Oregon holds its regularly-scheduled primary elections Tuesday. With a long history of mail-in voting, the state was not forced to change the date due to the pandemic. Ballots can be returned by mail or dropped off at official drop boxes across the state. In either case, ballots must be received by 8:00 PM local time.1 Live results will appear below after 11:00 PM Eastern Time.
President (Democratic): Firmly entrenched as the presumptive nominee, Joe Biden won all 29 delegates in last week's Nebraska primary. Notable in that it was the first time this year it has happened. Heading into Tuesday, Biden has 1,464 of the 1,991 delegates needed to win the nomination. 61 additional delegates are available in Oregon.
Looking ahead, Hawaii (24 pledged delegates) results are expected on Saturday. After that the next contests are June 2, which, due to schedule changes, has become one of the busiest dates on the Democratic primary calendar. 479 delegates, across 7 states and the District of Columbia are available. It is mathematically possible that Biden could cross the 1,991 threshold on that date, although he'd have to win almost every available pledged delegate starting from today.
Congressional: There is a contested GOP primary for U.S. Senate, as well as for both parties in each of the state's five congressional districts. However, there isn't expected to be all that much to see here in the fall. Democratic Sen. Jeff Merkley should cruise to a 3rd term in November, and Democratic incumbents in the state's 1st, 3rd and 5th districts are also seen as safe.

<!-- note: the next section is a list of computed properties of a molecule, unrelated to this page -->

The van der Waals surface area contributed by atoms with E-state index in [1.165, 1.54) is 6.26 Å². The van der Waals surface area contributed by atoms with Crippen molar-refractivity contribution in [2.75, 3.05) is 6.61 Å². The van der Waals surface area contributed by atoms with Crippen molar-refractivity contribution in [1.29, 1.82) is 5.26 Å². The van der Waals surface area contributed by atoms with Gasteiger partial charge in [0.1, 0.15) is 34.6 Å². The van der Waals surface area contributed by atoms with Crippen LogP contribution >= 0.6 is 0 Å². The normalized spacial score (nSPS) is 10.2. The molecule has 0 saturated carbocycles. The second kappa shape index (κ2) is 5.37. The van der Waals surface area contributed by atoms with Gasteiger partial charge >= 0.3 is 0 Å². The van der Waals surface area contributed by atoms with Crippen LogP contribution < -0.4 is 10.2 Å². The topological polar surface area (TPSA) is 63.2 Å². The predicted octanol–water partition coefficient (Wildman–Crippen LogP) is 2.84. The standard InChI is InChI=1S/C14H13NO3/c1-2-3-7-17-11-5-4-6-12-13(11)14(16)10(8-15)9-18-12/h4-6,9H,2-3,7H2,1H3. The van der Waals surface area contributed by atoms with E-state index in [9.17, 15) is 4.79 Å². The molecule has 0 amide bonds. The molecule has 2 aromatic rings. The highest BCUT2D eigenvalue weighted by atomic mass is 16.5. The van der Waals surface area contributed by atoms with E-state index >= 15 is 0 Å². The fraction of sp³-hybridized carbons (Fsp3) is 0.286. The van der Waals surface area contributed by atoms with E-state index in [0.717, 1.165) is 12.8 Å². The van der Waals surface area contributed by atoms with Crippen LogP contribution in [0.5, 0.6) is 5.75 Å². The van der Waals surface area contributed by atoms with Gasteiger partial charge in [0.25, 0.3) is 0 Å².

In the 4th district, 17-term incumbent Democrat Peter DeFazio is seen as safe by most analysts, although Cook and Politico rate the district as 'Likely Democratic'. This district is more evenly split politically, with Hillary Clinton winning here by just 0.1% over Donald Trump in 2016.
In the state's lone GOP-held district - the 2nd - incumbent Greg Walden is retiring after 11 terms. There are competitive primaries in both parties to succeed him, although the seat is seen as safely Republican come November. The mostly rural district covers the eastern 2/3 of the state. In terms of land area, it is the 6th largest congressional district in the United States, trailing only the 2nd district in New Mexico among states that have multiple districts.2
More Oregon Results >>